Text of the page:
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The Hanslick Girls

"Three is company, safe and cheery" -Stephen Sondheim

Tag / female author

Living Off Kilter: Interrobang Theatre Project’s “Out Of Love”

“I’m loving this trend happening now,” Gwen said, as they walked out of the door of Rivendell’s cozy space on Ridge Avenue. Inside, the crowds were still mingling after the performance of Interrobang’s U.S. premiere of Out Of Love, a refreshingly honest and defiantly Welsh play by Elinor Cook.

“Which trend?” Eleanor asked, reading the program as they walked. “Abstract scenic design? I’m certainly loving that.”

“Wasn’t it weird?” Dania asked. She recalled Sotirios Livaditis’ stark, slanted set –– an open but textured canvas, frame included, on which the story could be painted in rich, full strokes. “I kept wondering if they were going to fall off the side of it. It can’t be easy to focus when the whole floor is tilted.”

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Bespectacled Fighter: Sarah Graley’s “Glitch”

“I suppose I shouldn’t have left the book out without expecting that one of you would pick it up,” Eleanor said.

“I mean, obviously,” Dania agreed. She held the book out, showing off the bright design on the cover. “You think I’m going to stay away from the book with the badass lady with the fire hair on the front?”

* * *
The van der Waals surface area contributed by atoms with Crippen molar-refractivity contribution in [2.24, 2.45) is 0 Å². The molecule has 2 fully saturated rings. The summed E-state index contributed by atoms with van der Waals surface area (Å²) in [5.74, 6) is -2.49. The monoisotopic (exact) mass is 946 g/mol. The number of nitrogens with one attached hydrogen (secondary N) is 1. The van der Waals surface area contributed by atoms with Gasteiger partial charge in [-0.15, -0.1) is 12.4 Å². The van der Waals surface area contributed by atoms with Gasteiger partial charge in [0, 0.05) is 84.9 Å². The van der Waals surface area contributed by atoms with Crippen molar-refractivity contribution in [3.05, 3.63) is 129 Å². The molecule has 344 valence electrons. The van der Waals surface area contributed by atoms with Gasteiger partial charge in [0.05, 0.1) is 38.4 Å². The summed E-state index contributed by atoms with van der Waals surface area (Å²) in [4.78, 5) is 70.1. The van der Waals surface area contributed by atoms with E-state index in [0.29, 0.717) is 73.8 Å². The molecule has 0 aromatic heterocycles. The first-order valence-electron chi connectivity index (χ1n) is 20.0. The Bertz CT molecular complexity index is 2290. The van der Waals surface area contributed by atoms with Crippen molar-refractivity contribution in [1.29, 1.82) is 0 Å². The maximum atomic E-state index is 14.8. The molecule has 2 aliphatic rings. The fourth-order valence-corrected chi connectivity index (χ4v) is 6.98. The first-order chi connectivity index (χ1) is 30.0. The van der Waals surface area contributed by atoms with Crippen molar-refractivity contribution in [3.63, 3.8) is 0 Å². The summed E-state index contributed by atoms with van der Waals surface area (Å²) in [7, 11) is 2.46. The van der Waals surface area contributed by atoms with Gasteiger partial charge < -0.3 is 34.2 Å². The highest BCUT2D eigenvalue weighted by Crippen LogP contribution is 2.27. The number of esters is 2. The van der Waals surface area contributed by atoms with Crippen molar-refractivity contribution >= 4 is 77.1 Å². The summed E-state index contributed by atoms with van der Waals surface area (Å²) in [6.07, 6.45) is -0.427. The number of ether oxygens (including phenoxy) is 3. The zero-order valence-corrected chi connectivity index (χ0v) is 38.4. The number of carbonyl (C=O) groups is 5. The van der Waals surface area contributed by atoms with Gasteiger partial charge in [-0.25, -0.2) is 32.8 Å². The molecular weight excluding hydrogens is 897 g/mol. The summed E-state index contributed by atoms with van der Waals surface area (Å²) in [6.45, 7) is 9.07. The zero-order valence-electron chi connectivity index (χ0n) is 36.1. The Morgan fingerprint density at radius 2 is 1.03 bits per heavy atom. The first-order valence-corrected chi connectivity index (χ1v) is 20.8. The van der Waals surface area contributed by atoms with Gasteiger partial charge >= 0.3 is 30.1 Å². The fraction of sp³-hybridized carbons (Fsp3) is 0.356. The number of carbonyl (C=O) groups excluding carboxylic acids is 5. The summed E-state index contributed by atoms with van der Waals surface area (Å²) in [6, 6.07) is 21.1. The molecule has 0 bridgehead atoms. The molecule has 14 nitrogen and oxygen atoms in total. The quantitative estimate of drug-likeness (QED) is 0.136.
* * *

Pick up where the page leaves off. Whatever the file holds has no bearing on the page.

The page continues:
Eleanor sat down, with a chuckle. “I guess not.”

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Leave It Unsaid: Keri Hulme’s “The Bone People”

“I thought it was sort of hard to follow,” Dania said, sitting down into the couch with her dogeared copy of The Bone People.

“What, because she doesn’t use quotation marks for spoken dialogue?” Eleanor asked.

“Well, that’s part of it, obviously,” Dania said. “But it’s also, like, she changes who’s talking mid-sentence half the time. The book is super atmospheric –– Gwen, I bet you just loved it, right?”

Gwen smiled, shielding her grin with a contemplative hand. “We’ll get to my thoughts.”

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Her Unexpected Journey: Lindsay Ellis’ “Hobbit Trilogy”

“Check the description and tell me if it reads all right.”

Eleanor leaned over Gwen’s shoulder, squinting to make out the text on her computer screen. Next to a photo of Gwen smizing was a block of text – Gwen’s brief bio of herself.

“This will be the first thing people see on my website,” Gwen reminded Eleanor. “It has to strike the proper tone. Smart, but approachable. Professional, but…”

“But you don’t have a stick up your butt, I get it,” Eleanor said. Returning to the bio, she checked over all the information for typos, or unsightly details. Near the bottom, her eyes narrowed.

“Do people care about your favorite critics?” she asked, craning her neck back.

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